Like every continent on this planet, Africa’s weather and terrain are what define the bird populations. But Africa’s bird populations soar to the top of the continent list with the huge size of land area, big game and extensive wildlife, vast wilderness and undeveloped expanses.
Here are some of my favorites.
Many bird species occupy the waterways of Africa.
The hamerkop is a medium-sized wading bird related to pelicans. They eat fish and amphibians, sometimes rodents and insects.
We watched this ambitious rufous-bellied heron struggle for over a quarter hour with a wiggly catfish. Seems impossible, given the size of the catfish, but eventually the heron swallowed it whole.
On sandy patches near the Chobe River, we came upon a flock of African Skimmers skimming the water for fish. Like all skimmer species, their lower mandible (bill) is longer than the upper mandible, enabling the bird to scoop up fish while flying.
Elsewhere in Botswana, the Okavango Delta is a swampy inland basin that is home to many species of water birds. Wading birds, with their typically long legs, could be seen everywhere.
Flamingos are probably the most well-known long-legged wader. We found many colonies on lakes in Kenya and Tanzania. On different occasions, we watched a jackal and a hyena stalking and circling the flamingos…a good reason for this bird to stay in large, safe groups.
Kingfishers, a world-wide bird species always seen waterside, are in many parts of Africa. There are 18 species in Africa, here are two.
Another extensive aspect of Africa are the grasslands. The word “Serengeti” translates from the Maasai for “endless prairies.” Life here revolves around the grass.
Watching an ostrich run across the African grasslands is a supreme honor. They are the world’s largest bird and are prey to many hungry beasts, so their speed is paramount to survival. They run up to 45 miles (70 km) per hour.
Other interesting grassland birds include the secretary bird and guineafowl.
Weaver birds build elaborate nests from the surrounding grass.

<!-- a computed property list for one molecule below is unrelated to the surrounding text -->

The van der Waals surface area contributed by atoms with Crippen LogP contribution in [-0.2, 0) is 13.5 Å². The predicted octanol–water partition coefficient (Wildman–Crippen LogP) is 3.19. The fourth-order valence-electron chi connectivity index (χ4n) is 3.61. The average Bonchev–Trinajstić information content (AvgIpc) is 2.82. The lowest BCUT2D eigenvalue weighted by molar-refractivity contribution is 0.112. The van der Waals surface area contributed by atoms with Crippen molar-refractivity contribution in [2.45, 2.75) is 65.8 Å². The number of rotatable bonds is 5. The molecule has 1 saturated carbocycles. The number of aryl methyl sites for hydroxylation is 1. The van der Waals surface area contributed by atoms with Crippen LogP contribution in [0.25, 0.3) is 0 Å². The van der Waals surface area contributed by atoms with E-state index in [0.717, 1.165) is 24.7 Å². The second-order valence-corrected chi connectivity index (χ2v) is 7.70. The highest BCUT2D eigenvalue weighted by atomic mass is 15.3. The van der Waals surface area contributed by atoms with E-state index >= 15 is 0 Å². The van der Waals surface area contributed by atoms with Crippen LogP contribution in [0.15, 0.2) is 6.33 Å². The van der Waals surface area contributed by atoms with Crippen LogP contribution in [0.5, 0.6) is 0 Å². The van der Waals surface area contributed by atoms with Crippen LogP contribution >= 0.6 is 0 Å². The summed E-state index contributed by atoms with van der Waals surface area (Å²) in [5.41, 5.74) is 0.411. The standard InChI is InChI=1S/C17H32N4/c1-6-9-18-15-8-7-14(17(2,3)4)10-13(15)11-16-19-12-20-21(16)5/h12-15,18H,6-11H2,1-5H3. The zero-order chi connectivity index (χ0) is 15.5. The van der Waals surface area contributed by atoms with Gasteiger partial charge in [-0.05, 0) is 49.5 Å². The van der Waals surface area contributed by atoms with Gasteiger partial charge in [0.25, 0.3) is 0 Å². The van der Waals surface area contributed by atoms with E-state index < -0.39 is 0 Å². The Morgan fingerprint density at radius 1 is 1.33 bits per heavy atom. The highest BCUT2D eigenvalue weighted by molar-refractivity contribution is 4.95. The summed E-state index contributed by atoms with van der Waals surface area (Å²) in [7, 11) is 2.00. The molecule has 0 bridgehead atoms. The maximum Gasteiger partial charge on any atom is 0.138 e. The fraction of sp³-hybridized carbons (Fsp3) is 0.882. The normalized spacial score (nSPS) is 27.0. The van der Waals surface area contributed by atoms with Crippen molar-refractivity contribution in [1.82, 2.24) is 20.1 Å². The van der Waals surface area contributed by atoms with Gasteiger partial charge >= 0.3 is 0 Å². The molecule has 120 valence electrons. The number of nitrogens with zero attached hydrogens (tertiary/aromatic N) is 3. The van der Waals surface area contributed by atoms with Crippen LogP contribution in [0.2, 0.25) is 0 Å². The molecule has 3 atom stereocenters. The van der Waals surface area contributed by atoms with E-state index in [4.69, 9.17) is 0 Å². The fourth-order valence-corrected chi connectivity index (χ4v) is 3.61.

More about Weaver Nests in a previously written post.
In addition to water birds and grass birds, cohabitation between mammals and birds is fascinating. It is, after all, a land of extremes in terms of wildlife.
This goose and crocodile seem to have adopted the “live and let live” doctrine…at least for the moment.
Oxpecker birds, endemic to the savannas of sub-Saharan Africa, can often be found on the bodies of ungulates. They eat the ticks that annoyingly nestle into the mammals’ hide. Some sources say it is symbiotic, others say the birds are parasitic.
This buffalo and oxpecker strike me as an unlikely pair.
These cheeky cattle egrets were hitching a ride on hippos in the Ngorongoro Crater, Tanzania.
Another constantly occurring phenomenon on the eat-or-be-eaten plains of Africa is the hierarchy of species that gather around a freshly killed animal. While lions, cheetahs, or hyenas are often thought of as the fierce predators, the birds inevitably line up for their share of the carcass too.
And with large prey come large predatory birds.
One day along the Chobe River we had the rare opportunity of observing a pack of wild dogs hunting. They killed an impala and celebrated around it for at least half an hour. After the dogs were satiated and had left, these vultures moved in. You can see how big they are next to the antelope.
This group of birds came in after the wild cats had left, settled into what remained of a baby elephant.
In Africa, birds are not the harmless little fluttery creatures we see in the rest of the world…but then it takes a special creature to live in the wilds of Africa. Thanks for joining the birds and me on this incredible continent.
Written by Jet Eliot.
All photos by Athena Alexander.